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Rates to Increase for Many Good Drivers and to Decrease for Bad Drivers

For Immediate Release

Under the new “managed competition” auto insurance rating system in Massachusetts, many good drivers will receive rate increases and many bad drivers will receive large rate decreases, based on factors having nothing to do with their driving records, according to a new report entitled ‘How You Drive’ Takes A Backseat to ‘Who You Are’:  (Mis)Managed Competition in the New Massachusetts Automobile Insurance Market,released by two consumer groups – the Center for Insurance Research and MASSPIRG. 

Starting in April, factors relating to “who you are” – income, marital status, homeownership, education, age, race, and other factors supposedly prohibited by the Division of Insurance for use in setting rates – will take center stage in the Massachusetts auto insurance market.

“It’s time for everyone to stop pretending that the new system emphasizes driving record and ignores a driver’s socio-economic status – precisely the opposite is true,” said Stephen D’Amato, lead author of the report.  “In fact, if a terrible driver is a married, middle-aged homeowner, the new system most likely gives that person a huge break. On the other hand, many unmarried renters with spotless driving records will actually receive a rate increase under the new system.”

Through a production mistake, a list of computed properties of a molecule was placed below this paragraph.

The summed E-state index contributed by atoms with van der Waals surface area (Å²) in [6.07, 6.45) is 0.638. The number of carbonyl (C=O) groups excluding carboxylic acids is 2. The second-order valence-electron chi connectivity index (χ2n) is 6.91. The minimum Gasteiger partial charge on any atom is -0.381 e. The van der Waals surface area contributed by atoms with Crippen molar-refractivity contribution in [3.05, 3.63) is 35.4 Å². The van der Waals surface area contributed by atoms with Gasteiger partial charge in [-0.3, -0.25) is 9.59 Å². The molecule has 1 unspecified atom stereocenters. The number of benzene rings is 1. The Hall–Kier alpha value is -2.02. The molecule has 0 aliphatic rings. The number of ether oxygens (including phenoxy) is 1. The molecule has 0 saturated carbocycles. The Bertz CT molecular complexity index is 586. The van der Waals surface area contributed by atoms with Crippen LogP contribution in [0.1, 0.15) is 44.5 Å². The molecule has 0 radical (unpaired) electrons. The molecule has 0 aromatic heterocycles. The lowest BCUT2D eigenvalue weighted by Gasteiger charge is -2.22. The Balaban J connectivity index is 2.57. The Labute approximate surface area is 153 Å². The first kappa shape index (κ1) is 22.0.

Consumer advocates maintain that driving record is not only the single most accurate indicator of risk, it is also the fairest and least discriminatory factor that can be used in setting individual rates.  Commissioner Nonnie Burnes claimed allegiance to this principle when announcing her decision to move to “managed competition.”

The report shows, however, that driving record is no longer the primary rating factor in Massachusetts.  As a result, in all parts of the Bay State, drivers with bad driving records who score well on the “who you are” scale – homeowners, college students, married couples – can receive huge rate decreases.  Even more problematic is that these rate decreases are paid for by drivers with perfect records who score poorly on that scale. 

The report also shows that in all rating territories, many drivers with clean records will fail to receive the rate reductions promised by the Commissioner of Insurance to “drivers with good driving records no matter where such drivers garage their vehicles.”    

“As predicted by consumer groups, the new insurance system will lead to higher rates overall than the old system would have produced, and to a slew of unfair pricing practices,” said Deirdre Cummings, Legislative Director of MASSPIRG and a contributor to the report.

The average rate decrease is estimated to be 7.1% under the new rating system; however, the overall average rates would likely have been reduced by at least 11% under a fair competitive rating system, or under our previous rating system.  That 4% shortfall amounts to a transfer of about $150 million from consumers to insurers.

Specifically, the report uses the rates filed by the five largest insurance companies in the state and approved by the Division of Insurance to show that a sample driver with a perfect driving record receives, averaging the five companies’ rates, a rate increase of 5.2%, while a sample terrible driver in the same neighborhood enjoys an average rate decrease of almost 14%.